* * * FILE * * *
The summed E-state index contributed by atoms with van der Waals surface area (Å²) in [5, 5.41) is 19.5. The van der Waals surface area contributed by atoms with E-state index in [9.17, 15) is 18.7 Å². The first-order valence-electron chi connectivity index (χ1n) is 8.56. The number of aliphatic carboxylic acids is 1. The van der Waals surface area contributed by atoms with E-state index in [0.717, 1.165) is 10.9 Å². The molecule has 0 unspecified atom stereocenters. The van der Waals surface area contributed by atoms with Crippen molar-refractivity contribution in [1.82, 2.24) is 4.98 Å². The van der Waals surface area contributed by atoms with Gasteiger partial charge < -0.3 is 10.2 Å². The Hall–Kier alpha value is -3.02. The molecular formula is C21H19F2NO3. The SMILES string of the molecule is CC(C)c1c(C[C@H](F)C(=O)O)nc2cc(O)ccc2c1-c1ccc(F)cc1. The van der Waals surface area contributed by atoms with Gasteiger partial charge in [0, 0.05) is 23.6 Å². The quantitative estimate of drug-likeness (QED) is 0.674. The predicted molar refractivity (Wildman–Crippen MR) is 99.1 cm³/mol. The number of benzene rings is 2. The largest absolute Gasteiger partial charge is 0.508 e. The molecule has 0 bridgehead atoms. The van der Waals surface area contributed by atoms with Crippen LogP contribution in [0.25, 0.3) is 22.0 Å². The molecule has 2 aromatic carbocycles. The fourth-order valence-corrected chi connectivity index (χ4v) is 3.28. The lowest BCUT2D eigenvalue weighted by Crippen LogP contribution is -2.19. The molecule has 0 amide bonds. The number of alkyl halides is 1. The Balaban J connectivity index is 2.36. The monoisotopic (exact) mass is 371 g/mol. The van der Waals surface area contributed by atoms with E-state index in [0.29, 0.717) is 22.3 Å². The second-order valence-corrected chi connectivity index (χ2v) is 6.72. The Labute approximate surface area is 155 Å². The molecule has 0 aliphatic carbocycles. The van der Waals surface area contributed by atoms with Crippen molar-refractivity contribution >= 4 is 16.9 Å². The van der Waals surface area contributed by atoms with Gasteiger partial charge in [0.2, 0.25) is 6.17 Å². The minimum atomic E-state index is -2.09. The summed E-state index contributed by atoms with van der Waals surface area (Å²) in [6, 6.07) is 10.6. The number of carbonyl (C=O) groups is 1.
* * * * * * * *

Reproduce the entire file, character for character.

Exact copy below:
The summed E-state index contributed by atoms with van der Waals surface area (Å²) in [5, 5.41) is 19.5. The van der Waals surface area contributed by atoms with E-state index in [9.17, 15) is 18.7 Å². The first-order valence-electron chi connectivity index (χ1n) is 8.56. The number of aliphatic carboxylic acids is 1. The van der Waals surface area contributed by atoms with E-state index in [0.717, 1.165) is 10.9 Å². The molecule has 0 unspecified atom stereocenters. The van der Waals surface area contributed by atoms with Crippen molar-refractivity contribution in [1.82, 2.24) is 4.98 Å². The van der Waals surface area contributed by atoms with Gasteiger partial charge < -0.3 is 10.2 Å². The Hall–Kier alpha value is -3.02. The molecular formula is C21H19F2NO3. The SMILES string of the molecule is CC(C)c1c(C[C@H](F)C(=O)O)nc2cc(O)ccc2c1-c1ccc(F)cc1. The van der Waals surface area contributed by atoms with Gasteiger partial charge in [0, 0.05) is 23.6 Å². The quantitative estimate of drug-likeness (QED) is 0.674. The predicted molar refractivity (Wildman–Crippen MR) is 99.1 cm³/mol. The number of benzene rings is 2. The largest absolute Gasteiger partial charge is 0.508 e. The molecule has 0 bridgehead atoms. The van der Waals surface area contributed by atoms with Crippen LogP contribution in [0.25, 0.3) is 22.0 Å². The molecule has 2 aromatic carbocycles. The fourth-order valence-corrected chi connectivity index (χ4v) is 3.28. The lowest BCUT2D eigenvalue weighted by Crippen LogP contribution is -2.19. The molecule has 0 amide bonds. The number of alkyl halides is 1. The Balaban J connectivity index is 2.36. The monoisotopic (exact) mass is 371 g/mol. The van der Waals surface area contributed by atoms with E-state index in [0.29, 0.717) is 22.3 Å². The second-order valence-corrected chi connectivity index (χ2v) is 6.72. The Labute approximate surface area is 155 Å². The molecule has 0 aliphatic carbocycles. The van der Waals surface area contributed by atoms with Crippen molar-refractivity contribution >= 4 is 16.9 Å². The van der Waals surface area contributed by atoms with Gasteiger partial charge in [0.2, 0.25) is 6.17 Å². The minimum atomic E-state index is -2.09. The summed E-state index contributed by atoms with van der Waals surface area (Å²) in [6, 6.07) is 10.6. The number of carbonyl (C=O) groups is 1.